Throughout this article, I will refer to OTRS 3.2.6 as OTRS and Fedora 18 (with only “stock” repositories) as Fedora. I assume that you have already installed OTRS in a non-SELinux environment before, and that you have at least some basic knowledge about SELinux, MAC, RBAC, and all the like. I'm installing OTRS in /opt/otrs, so if you install it somewhere else, you will have to modify the paths below. Also, if you happen to install under /var/www (I wouldn't recommend it), that directory already has the httpd_sys_content_t type, so you won't have to set it explicitly.

As the first step I have unpacked the archive to /opt/otrs. This directory is the OTRS default, many config files have it hardcoded, and changing it is no easy task.

Running gave me a list of missing perl modules. Red Hat and Fedora makes it easy to install these, as you don't have to know the RPM package name, just the perl module name:

yum install 'perl(Crypt::SSLeay)' 'perl(DBD::Pg)' 'perl(GD)' 'perl(JSON::XS)' 'perl(GD::Text)' 'perl(GD::Graph)' 'perl(Mail::IMAPClient)' 'perl(Net::DNS)' 'perl(PDF::API2)' 'perl(Text::CSV_XS)' 'perl(YAML::XS)'

I also needed to install mod_perl. Although didn't mention it, the default settings use syslog as the logging module, so unless you change it in, you will also need to install 'perl(Unix::Syslog)', either.

By default SELinux doesn't permit any network connection to be initiated by Apache. As OTRS needs to connect to its database, you need to enable it. In older distributions, the httpd_can_network_connect was the SELinux boolean for this, but recent installations also have a httpd_can_network_connect_db flag. As far as I know, this enables all network connections to the well-known database servers' default port, but I will have to check for it. For me, with a MySQL listening on its standard port, the setsebool httpd_can_network_connect_db=1 command just did it.

With SELinux enabled, Apache won't be able to read anything that's not under the httpd_sys_content_t type, nor write anywhere without the httpd_sys_rw_content_t type. The trivial, quick and dirty solution is to label all the files as httpd_sys_rw_content_t, and let everything go. However, the goal of SELinux is just the opposite of this: grant access only to what is really needed. After many trial-and-error steps, it finally turned out that for OTRS to work correctly, you must set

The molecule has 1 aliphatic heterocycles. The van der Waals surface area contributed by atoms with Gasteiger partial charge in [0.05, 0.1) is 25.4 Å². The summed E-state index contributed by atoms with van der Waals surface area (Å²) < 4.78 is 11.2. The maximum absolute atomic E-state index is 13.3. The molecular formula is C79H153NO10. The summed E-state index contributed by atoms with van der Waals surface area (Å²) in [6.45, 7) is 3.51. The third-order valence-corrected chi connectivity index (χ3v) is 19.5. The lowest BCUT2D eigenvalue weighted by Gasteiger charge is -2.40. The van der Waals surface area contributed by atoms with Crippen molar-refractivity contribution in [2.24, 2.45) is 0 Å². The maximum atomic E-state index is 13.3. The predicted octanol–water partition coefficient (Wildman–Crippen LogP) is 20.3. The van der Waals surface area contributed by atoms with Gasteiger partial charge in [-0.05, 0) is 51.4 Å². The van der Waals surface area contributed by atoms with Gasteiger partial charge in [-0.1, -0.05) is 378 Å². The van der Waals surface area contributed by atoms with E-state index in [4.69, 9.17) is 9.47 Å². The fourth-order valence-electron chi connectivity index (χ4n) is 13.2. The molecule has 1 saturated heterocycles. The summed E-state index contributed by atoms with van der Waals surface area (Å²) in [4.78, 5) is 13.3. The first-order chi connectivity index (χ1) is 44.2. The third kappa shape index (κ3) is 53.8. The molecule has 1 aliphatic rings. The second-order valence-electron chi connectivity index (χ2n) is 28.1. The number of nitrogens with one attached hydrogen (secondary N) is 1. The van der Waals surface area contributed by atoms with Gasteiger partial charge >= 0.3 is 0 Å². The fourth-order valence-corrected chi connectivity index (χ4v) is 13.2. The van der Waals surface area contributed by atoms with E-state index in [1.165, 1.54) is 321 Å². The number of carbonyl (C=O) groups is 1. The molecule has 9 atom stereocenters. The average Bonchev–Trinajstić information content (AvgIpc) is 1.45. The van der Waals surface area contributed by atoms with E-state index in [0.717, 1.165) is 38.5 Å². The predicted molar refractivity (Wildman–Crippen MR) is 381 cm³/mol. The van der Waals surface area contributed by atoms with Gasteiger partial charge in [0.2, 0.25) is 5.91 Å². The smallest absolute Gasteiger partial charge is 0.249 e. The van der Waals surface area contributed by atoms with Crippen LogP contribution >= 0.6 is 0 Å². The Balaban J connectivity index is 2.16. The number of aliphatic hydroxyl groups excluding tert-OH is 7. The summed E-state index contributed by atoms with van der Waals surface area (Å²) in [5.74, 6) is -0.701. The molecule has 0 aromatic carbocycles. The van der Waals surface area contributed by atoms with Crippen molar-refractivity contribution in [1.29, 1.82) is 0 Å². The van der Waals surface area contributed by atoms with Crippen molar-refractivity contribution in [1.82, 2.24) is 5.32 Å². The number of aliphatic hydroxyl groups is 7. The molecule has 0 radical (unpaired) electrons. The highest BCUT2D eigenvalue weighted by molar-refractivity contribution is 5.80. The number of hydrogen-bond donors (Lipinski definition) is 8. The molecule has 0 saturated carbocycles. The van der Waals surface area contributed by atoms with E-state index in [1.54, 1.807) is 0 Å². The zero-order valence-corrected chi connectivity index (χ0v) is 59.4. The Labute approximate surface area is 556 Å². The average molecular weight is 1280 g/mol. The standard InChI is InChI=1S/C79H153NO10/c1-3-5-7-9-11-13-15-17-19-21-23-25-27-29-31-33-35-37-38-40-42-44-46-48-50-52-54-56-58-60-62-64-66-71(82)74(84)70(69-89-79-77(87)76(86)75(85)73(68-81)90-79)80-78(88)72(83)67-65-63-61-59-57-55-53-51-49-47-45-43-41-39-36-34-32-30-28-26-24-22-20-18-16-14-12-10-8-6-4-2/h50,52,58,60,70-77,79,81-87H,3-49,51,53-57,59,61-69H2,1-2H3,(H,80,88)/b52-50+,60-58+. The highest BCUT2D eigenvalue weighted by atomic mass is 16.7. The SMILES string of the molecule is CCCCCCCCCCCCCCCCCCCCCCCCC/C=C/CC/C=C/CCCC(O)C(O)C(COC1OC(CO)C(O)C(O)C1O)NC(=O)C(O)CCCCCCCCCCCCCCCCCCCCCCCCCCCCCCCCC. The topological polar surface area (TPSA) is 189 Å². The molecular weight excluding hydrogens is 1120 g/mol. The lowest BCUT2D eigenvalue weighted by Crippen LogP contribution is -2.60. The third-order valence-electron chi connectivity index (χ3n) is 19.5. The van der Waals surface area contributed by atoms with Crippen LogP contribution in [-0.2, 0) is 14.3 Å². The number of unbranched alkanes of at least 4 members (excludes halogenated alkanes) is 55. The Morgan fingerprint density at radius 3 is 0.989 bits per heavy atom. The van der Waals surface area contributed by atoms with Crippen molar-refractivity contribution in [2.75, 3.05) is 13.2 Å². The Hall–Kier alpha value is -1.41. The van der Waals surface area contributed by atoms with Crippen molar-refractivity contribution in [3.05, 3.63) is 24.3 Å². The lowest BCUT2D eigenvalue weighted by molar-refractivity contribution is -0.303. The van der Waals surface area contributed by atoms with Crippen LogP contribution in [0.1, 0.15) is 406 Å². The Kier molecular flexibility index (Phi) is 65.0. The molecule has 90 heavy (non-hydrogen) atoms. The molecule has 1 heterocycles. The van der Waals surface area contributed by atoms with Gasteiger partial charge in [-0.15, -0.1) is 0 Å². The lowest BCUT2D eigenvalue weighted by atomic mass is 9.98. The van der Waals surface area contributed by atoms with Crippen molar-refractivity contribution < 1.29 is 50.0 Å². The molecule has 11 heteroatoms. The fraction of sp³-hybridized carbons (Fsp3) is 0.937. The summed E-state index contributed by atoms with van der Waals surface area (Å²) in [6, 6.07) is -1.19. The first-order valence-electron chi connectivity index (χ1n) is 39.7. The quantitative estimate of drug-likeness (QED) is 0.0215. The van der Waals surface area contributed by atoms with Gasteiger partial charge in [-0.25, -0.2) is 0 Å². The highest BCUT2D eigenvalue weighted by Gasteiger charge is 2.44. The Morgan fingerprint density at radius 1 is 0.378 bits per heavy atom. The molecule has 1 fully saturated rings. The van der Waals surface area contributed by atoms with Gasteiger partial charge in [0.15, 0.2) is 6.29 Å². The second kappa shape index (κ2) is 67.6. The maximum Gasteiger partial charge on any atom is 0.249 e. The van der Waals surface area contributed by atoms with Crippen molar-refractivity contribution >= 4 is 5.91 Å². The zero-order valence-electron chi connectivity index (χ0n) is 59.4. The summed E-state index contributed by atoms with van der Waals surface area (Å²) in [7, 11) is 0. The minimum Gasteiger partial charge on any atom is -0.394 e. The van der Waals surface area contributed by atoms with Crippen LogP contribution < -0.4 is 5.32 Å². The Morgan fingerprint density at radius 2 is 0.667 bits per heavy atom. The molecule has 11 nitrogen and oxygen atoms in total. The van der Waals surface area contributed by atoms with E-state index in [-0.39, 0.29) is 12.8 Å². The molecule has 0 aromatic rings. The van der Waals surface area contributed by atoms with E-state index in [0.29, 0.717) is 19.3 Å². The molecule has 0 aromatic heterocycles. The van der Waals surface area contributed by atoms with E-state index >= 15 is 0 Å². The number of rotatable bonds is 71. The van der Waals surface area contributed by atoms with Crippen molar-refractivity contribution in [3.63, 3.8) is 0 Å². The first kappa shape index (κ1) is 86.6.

• httpd_sys_content_t
    • on /opt/otrs/var/httpd/htdocs
  • httpd_script_exec_t
    • on /opt/otrs/bin/cgi-bin
  • httpd_sys_rw_content_t
    • on /opt/otrs/Kernel
    • on /opt/otrs/var/sessions
    • on /opt/otrs/var/log (unless you use syslog for logging)
    • on /opt/otrs/var/packages (this is used only when you download an .opm package)
    • on /opt/otrs/var/stats
    • on /opt/otrs/var/tmp
    • on /opt/otrs/bin (I wonder why this is required, though)

To do this, use the following command:

# semanage fcontext -a -t ''

Where is something like /opt/otrs/Kernel(/.*)?

The last thing I faced is that Fedora is more restrictive on reading directories other than /var/www. It has a Require all denied on , and a Require all granted on , so /opt/otrs/var/httpd/htdocs will throw a 403 Forbidden (client denied by server configuration) error. To get rid of this, I had to modify scripts/apache2-httpd.include.conf and add Require all granted to both the cgi-bin and htdocs directories.

As I will have to use OTRS in a production environment soon with SELinux enabled, it is more than sure that this list will change in the near future. As there are no official documentation on this (I haven't find one yet), I have to do it with the trial-and-error way, so be patient!

:: Copyright © 2012, Gergely Polonkai :: Disclaimer ::